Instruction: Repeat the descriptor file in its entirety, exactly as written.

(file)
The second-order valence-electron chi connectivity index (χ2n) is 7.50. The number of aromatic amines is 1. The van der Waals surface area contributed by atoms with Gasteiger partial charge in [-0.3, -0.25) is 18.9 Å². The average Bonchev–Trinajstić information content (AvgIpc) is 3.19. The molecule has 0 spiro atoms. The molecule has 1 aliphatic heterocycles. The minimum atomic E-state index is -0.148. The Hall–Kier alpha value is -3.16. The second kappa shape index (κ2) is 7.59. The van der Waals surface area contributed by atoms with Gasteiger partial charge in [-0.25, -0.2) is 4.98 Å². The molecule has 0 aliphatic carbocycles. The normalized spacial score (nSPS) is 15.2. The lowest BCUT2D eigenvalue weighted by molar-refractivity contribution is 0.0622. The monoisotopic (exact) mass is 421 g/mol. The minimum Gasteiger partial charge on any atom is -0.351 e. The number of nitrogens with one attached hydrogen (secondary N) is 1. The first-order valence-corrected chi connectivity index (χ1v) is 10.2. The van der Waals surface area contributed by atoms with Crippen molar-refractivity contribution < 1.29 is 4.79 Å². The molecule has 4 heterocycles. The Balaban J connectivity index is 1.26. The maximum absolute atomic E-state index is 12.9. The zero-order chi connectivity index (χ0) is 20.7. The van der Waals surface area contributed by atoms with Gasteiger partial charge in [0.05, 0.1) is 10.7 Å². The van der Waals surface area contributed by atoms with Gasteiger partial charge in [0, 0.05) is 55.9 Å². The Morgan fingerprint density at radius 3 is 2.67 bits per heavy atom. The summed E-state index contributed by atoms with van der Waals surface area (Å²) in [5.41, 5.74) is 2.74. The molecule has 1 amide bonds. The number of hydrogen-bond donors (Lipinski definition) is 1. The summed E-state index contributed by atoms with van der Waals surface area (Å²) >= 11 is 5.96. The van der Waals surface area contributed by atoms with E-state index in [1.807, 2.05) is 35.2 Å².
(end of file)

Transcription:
The second-order valence-electron chi connectivity index (χ2n) is 7.50. The number of aromatic amines is 1. The van der Waals surface area contributed by atoms with Gasteiger partial charge in [-0.3, -0.25) is 18.9 Å². The average Bonchev–Trinajstić information content (AvgIpc) is 3.19. The molecule has 0 spiro atoms. The molecule has 1 aliphatic heterocycles. The minimum atomic E-state index is -0.148. The Hall–Kier alpha value is -3.16. The second kappa shape index (κ2) is 7.59. The van der Waals surface area contributed by atoms with Gasteiger partial charge in [-0.25, -0.2) is 4.98 Å². The molecule has 0 aliphatic carbocycles. The normalized spacial score (nSPS) is 15.2. The lowest BCUT2D eigenvalue weighted by molar-refractivity contribution is 0.0622. The monoisotopic (exact) mass is 421 g/mol. The minimum Gasteiger partial charge on any atom is -0.351 e. The number of nitrogens with one attached hydrogen (secondary N) is 1. The first-order valence-corrected chi connectivity index (χ1v) is 10.2. The van der Waals surface area contributed by atoms with Crippen molar-refractivity contribution < 1.29 is 4.79 Å². The molecule has 4 heterocycles. The Balaban J connectivity index is 1.26. The maximum absolute atomic E-state index is 12.9. The zero-order chi connectivity index (χ0) is 20.7. The van der Waals surface area contributed by atoms with Gasteiger partial charge in [0.05, 0.1) is 10.7 Å². The van der Waals surface area contributed by atoms with Gasteiger partial charge in [0, 0.05) is 55.9 Å². The Morgan fingerprint density at radius 3 is 2.67 bits per heavy atom. The summed E-state index contributed by atoms with van der Waals surface area (Å²) in [5.41, 5.74) is 2.74. The molecule has 1 amide bonds. The number of hydrogen-bond donors (Lipinski definition) is 1. The summed E-state index contributed by atoms with van der Waals surface area (Å²) >= 11 is 5.96. The van der Waals surface area contributed by atoms with E-state index in [1.807, 2.05) is 35.2 Å².